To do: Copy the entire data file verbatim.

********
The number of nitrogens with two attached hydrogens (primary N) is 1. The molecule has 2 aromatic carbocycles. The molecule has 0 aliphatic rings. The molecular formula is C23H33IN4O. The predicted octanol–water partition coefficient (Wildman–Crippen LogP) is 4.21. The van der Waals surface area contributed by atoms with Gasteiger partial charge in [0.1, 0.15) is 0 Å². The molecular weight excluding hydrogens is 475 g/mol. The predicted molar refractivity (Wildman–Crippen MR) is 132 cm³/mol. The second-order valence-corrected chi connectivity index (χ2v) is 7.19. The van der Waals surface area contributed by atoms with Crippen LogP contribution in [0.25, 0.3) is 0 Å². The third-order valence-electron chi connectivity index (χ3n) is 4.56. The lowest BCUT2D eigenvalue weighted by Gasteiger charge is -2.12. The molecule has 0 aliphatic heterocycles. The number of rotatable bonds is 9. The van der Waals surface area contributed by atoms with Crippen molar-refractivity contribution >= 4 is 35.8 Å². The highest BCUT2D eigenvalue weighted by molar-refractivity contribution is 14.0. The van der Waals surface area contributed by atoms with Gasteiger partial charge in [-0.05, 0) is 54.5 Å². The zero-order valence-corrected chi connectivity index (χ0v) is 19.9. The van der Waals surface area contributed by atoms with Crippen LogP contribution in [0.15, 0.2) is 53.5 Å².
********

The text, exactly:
The number of nitrogens with two attached hydrogens (primary N) is 1. The molecule has 2 aromatic carbocycles. The molecule has 0 aliphatic rings. The molecular formula is C23H33IN4O. The predicted octanol–water partition coefficient (Wildman–Crippen LogP) is 4.21. The van der Waals surface area contributed by atoms with Gasteiger partial charge in [0.1, 0.15) is 0 Å². The molecular weight excluding hydrogens is 475 g/mol. The predicted molar refractivity (Wildman–Crippen MR) is 132 cm³/mol. The second-order valence-corrected chi connectivity index (χ2v) is 7.19. The van der Waals surface area contributed by atoms with Crippen LogP contribution in [0.25, 0.3) is 0 Å². The third-order valence-electron chi connectivity index (χ3n) is 4.56. The lowest BCUT2D eigenvalue weighted by Gasteiger charge is -2.12. The molecule has 0 aliphatic heterocycles. The number of rotatable bonds is 9. The van der Waals surface area contributed by atoms with Crippen molar-refractivity contribution >= 4 is 35.8 Å². The highest BCUT2D eigenvalue weighted by molar-refractivity contribution is 14.0. The van der Waals surface area contributed by atoms with Gasteiger partial charge in [-0.05, 0) is 54.5 Å². The zero-order valence-corrected chi connectivity index (χ0v) is 19.9. The van der Waals surface area contributed by atoms with Crippen LogP contribution in [0.15, 0.2) is 53.5 Å².